Being able to use a phone hands free can mean independence in many ways, like making appointments, getting assistance from customer service, and chatting with friends. For people with hearing loss, talking on the phone can be a challenging and sometimes daunting experience. Keri Reynolds is a bilateral cochlear implant recipient who is also a part of the MED-EL USA Team. In her latest post, Keri shares her handy tips for talking on the telephone with a hearing implant.
When I was first activated, I had an immediate desire to talk on the phone successfully. All those years when I needed someone else to do the talking for me were going to be over! My goal was to be independent again and speak for myself when it came to using the phone. A huge goal? Maybe, depending on my expectations, but most definitely achievable. I’d like to share what my personal experience has taught me about phone mastery. Here is my top 10 tips list for achieving telephone triumph!
10: Set realistic expectations about how long it will take to get back in the saddle—comfortably—when talking on the phone. You and your rehabilitation specialist can determine how you will measure and define success. Set small goals that can be achieved to keep you feeling motivated and successful along the way.
9: Use a phone that has a high T-Coil and microphone rating. This will optimize your success in talking on the phone. Not all phones are created equal in this aspect. T-coils (telecoils) and microphones, particularly on cell phones, are usually rated 1–4. The best rating is T4 for telecoil and M4 for microphones. Look for a phone that has a high rating on both the T-Coil and microphone—it can really make a difference. If possible, choose a phone that gives you various listening and connectivity options. When I shop for a phone, I test it with a real phone call to see how well I can hear and understand. I even ask the salesperson if I can step outside to make the call, as sometimes I experience some interference inside the store, especially if I’m trying out the T-Coil.
8: Remember—baby steps are ok. Start out using the speaker phone option. That can be a good place to start for talking on the phone, especially since you are using both ears to hear. Just remember that whatever you hear, everyone around you is hearing too, so be mindful of what you’re talking about!
7: Experiment with the T-Coil. I found that using the T-Coil eliminates background noise and helps me to focus on just the voice of the person I am speaking to. I love this function as I don’t have to work so hard to listen and to understand. And, this is something that someone with normal hearing can’t do—they are stuck with background noise!
6: Remember when I said in tip #9 to look for a phone with connectivity options? Having a phone that allows direct connection through a standard headphone jack is ideal for practicing talking on the phone. The signal goes straight from the telephone device to your audio processor, and it really boosts the clarity of the sound and voice. Using this connection capability kept me excited and motivated because I could hear and understand conversations so much more easily.
5: If I’m not using the direct connection or T-Coil, I need to practice finding the “sweet spot”. Experiment with finding the position where the speaker on the phone best aligns with the microphone on your audio processor, giving you the clearest and loudest sound. This can take practice but really does make a big difference in how well I can hear the caller.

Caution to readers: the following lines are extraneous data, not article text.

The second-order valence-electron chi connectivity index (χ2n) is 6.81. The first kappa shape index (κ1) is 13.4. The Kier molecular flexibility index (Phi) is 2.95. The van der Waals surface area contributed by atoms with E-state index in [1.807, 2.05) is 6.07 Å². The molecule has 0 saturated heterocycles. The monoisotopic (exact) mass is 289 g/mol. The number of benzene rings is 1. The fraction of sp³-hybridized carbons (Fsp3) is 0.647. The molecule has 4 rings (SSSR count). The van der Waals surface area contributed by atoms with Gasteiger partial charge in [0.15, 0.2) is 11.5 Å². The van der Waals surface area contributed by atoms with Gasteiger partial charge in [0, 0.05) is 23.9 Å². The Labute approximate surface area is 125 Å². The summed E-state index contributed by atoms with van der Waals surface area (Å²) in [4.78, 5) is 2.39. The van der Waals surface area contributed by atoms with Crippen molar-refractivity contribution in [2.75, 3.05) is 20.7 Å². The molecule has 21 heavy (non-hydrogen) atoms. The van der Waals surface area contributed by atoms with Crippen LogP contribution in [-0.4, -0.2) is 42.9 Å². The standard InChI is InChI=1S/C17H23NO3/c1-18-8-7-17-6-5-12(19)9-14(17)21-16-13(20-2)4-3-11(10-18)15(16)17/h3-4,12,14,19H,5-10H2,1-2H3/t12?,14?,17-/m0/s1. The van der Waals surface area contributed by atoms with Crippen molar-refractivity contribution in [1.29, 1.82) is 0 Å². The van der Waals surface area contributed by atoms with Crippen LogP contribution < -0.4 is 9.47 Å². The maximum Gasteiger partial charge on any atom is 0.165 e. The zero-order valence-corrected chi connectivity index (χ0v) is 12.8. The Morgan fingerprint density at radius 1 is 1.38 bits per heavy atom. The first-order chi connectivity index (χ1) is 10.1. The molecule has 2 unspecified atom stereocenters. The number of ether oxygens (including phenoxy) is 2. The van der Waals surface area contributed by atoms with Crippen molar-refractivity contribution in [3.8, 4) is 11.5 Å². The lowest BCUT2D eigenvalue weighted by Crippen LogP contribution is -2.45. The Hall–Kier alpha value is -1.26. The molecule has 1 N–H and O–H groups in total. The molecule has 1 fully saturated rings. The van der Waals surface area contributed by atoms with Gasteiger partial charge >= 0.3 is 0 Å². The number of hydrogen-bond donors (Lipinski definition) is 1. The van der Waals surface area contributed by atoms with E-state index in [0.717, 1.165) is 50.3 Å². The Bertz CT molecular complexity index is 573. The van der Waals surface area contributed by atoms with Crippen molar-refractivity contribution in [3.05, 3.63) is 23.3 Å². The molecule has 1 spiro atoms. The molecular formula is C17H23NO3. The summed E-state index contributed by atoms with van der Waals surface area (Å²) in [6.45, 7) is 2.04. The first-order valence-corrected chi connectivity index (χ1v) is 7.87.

4: Do regular exercises with a telephone buddy. Initially, I practiced talking on the phone with my husband and daughter as their voices are recognizable and “safe”. I didn’t feel worried or pressured if I misunderstood, and I felt comfortable to ask them to repeat things. My daughter and husband also practiced “tough love” at times with me, like not immediately repeating things they said. This was helpful as it gave my ears and brain time to figure it out. Our practice was easy at first, using words like “hello”, “goodbye”, numbers, days of the week and answering simple questions. We then progressed to harder exercises, using prepared topics to chat about. After this, we then practiced conversations on random topics. In everything you do with learning to hear on the phone, always think about progressing to the next challenge!
3: When learning to talk on the phone, I practiced in different listening environments: indoors, outside, at the office, in the airport, even in the line at the grocery store! Practice is key. When talking on the phone, I would try out both the T-Coil function and direct connection to see the difference and find out which one offered clearer hearing.
2: Time to get adventurous! Listen and talk on the phone with a Bluetooth streaming device, such as the Quattro 4.0 or the Artone 3 MAX neckloop. As I am a bilateral user, I can get stereo sound straight to both ears. The T-coil eliminates background noise and the speaker’s voice goes straight to my processors, giving me a great signal and hearing ability. And, the Bluetooth neckloops are usually hands-free, so I am able to multi-task.
1: Practice Makes Perfect. I found success with talking on the phone because I wanted it and I practiced regularly. I practiced with my T-Coil, with my direct connect cable, in different environments, with different people and with streaming technology. Daily practice is the key to success, every time! Start out easy and work up to harder tasks. Persist and don’t be afraid to get it “wrong”.
Don’t be afraid of the phone—embrace it and find your telephone triumph!
Find out Keri’s tips for music appreciation with a cochlear implant.
Are you struggling with hearing loss at work? Check out CI recipient Scott’s tips for hearing your best in the workplace.
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